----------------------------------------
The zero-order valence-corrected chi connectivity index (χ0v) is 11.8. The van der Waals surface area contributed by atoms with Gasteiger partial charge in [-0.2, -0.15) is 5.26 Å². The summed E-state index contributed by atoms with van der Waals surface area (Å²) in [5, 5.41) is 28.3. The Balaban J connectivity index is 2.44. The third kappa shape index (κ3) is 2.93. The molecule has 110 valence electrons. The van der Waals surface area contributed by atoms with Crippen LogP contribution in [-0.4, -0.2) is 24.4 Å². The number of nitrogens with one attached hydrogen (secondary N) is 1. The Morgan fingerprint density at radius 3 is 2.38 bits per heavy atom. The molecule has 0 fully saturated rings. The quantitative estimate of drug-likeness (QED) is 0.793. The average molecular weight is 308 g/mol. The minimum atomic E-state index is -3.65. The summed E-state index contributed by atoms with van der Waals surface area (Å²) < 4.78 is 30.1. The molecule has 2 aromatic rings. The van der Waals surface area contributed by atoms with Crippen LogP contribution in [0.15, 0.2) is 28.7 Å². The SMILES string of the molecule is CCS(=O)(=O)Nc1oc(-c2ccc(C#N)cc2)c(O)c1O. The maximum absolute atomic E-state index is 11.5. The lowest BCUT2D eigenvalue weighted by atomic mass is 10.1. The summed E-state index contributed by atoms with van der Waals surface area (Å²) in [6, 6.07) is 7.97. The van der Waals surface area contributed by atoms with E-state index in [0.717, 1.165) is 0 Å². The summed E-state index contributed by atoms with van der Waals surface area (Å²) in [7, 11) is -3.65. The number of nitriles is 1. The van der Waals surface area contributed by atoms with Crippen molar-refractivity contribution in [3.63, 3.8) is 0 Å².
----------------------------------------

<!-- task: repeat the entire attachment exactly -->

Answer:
The zero-order valence-corrected chi connectivity index (χ0v) is 11.8. The van der Waals surface area contributed by atoms with Gasteiger partial charge in [-0.2, -0.15) is 5.26 Å². The summed E-state index contributed by atoms with van der Waals surface area (Å²) in [5, 5.41) is 28.3. The Balaban J connectivity index is 2.44. The third kappa shape index (κ3) is 2.93. The molecule has 110 valence electrons. The van der Waals surface area contributed by atoms with Crippen LogP contribution in [-0.4, -0.2) is 24.4 Å². The number of nitrogens with one attached hydrogen (secondary N) is 1. The Morgan fingerprint density at radius 3 is 2.38 bits per heavy atom. The molecule has 0 fully saturated rings. The quantitative estimate of drug-likeness (QED) is 0.793. The average molecular weight is 308 g/mol. The minimum atomic E-state index is -3.65. The summed E-state index contributed by atoms with van der Waals surface area (Å²) < 4.78 is 30.1. The molecule has 2 aromatic rings. The van der Waals surface area contributed by atoms with Crippen LogP contribution in [0.15, 0.2) is 28.7 Å². The SMILES string of the molecule is CCS(=O)(=O)Nc1oc(-c2ccc(C#N)cc2)c(O)c1O. The maximum absolute atomic E-state index is 11.5. The lowest BCUT2D eigenvalue weighted by atomic mass is 10.1. The summed E-state index contributed by atoms with van der Waals surface area (Å²) in [6, 6.07) is 7.97. The van der Waals surface area contributed by atoms with E-state index in [0.717, 1.165) is 0 Å². The summed E-state index contributed by atoms with van der Waals surface area (Å²) in [7, 11) is -3.65. The number of nitriles is 1. The van der Waals surface area contributed by atoms with Crippen molar-refractivity contribution in [3.63, 3.8) is 0 Å².